After the scavenger hunt on Saturday, I headed to the lockmaster’s house in Marietta. The house was built around 1900 when the original locks were moved to the east side of the Marietta dam. When a larger dam up the river was built and raised the water level, the lock was no longer needed and was removed in the 1960s. The lockmaster’s house was given to the city by the Federal Government with the stipulation that it is only to be used by a non-profit group. The Marietta rowing club secured a five year lease on the house, and uses it as a meeting place and storage facility. The club opened up the walls to make more space, and it will now be used as a shop for boat building. The club hopes to draw attention to the boat building process in order to build an interest in the process and to get people on the river.
I met up with Dan at the lockmaster’s house, and unpacked the kit. The boards are the highest grade of BS-1088 marine Okoume plywood. Each board has a sticker on it that tells which position it is, left or right, bow or stern.
I pulled out all of the pieces for the left side and layed them together on a big plywood table that the club had prepared for the work.
I thought I’d be there all night, but it was too cold to work with epoxy – less than 60 degrees. So after cutting some wax paper and Mylar to prepare for the next step, I left.
Day 2: 4/3/12 I met Dan at 6. He was adjusting my layout a bit and gathered bricks to help hold down the boards during the epoxy process. I chose the Coho kayak model, which is 17 ft long. Since that’s a bit long to mail, the boards need to be butt-joined together using epoxy and fiberglass tape. We assembled the left side. Tomorrow I’ll flip and repeat the process.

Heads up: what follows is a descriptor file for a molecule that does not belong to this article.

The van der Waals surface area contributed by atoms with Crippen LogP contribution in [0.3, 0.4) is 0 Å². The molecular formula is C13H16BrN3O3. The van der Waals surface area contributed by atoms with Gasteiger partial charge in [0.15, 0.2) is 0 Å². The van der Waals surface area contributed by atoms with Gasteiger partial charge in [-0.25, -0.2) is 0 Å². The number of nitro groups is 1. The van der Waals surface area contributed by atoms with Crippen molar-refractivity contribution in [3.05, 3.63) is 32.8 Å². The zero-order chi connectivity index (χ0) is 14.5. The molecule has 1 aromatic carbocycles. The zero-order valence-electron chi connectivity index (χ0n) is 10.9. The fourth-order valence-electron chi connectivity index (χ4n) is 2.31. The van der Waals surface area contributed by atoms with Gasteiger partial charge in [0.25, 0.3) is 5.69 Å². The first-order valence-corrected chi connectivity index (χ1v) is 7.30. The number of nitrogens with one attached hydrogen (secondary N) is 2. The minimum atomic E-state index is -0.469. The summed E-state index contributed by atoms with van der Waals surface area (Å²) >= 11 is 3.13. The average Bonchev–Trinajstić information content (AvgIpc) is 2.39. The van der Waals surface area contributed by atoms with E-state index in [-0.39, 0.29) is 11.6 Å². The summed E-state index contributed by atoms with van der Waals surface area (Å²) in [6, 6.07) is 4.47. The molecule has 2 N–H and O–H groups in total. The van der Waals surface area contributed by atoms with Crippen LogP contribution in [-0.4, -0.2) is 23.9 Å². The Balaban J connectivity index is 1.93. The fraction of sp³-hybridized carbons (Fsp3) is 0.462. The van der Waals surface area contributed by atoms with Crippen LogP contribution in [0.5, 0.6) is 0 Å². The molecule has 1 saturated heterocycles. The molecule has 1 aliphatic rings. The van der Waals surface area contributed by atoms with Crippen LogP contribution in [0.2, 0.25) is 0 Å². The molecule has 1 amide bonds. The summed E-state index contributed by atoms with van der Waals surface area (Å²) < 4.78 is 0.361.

Day 3: 4/4/12. 45 minutes. I removed the bricks, plywood, and Mylar. Then I flipped the boards, cut more fiberglass tape, mixed the epoxy and went to work. It was a short night, and I only needed one brick per seam since they were already epoxied on one side.
Days 4-7: 4 hours total. The temperatures dropped below 60 degrees, so I had to hold off on putting together the right side for a week. By Sunday, April 15, we completed the same routine for the panels that make up the right side of the boat. After the epoxy hardened for 24 hours, I cut the edges off with a razor knife, and then Dan helped as we scraped epoxy off the edges with a surform shaver. We also added additional plywood with epoxy mixed with wood flour to a few panels where it needed extra support.
In any case, at the factory, we tested out the planes and worked on all of the details of the tool. Since then I have learned to sharpen plane blades with Rob Cosman and cut paper thin shavings. But in all of that time, I never used a plane for a project until last night!
We needed the block plane to shave a 45-degree angle on one side of 4 panels. This was one of the critical steps according to Dan. He showed me how to measure to get the angle. He used a compass to mark the distance of the top 2 of 3 panels. Then he set that distance, and I marked a line down the appropriate side of the panel. Next, he broke out his Stanley plane, but I quickly replaced it with my WoodRiver block plane. He gave me a few tips, and I went to work.
I loved working with the plane and kept trying to find the best way to position myself for the cuts. The plane was small and easier for me to handle than the one Dan brought. The rounded knuckle cap handle was also very comfortable in my hand. I envisioned perfectly smooth 45-degree angles cuts. It was no where near smooth, and I just hope I followed the lines and didn’t take out too much. I decided to clean up and leave the panels out for Dan to touch up on Thursday. Now I need to watch some of our online videos so next time I use a hand plane, I’ll do a better job. I just wish I would have watched the videos first!
That’s it for now! Next step will be drilling holes and wiring the panels together. Wish me luck and stay tuned for more!!
You must be logged in to write a comment. Log In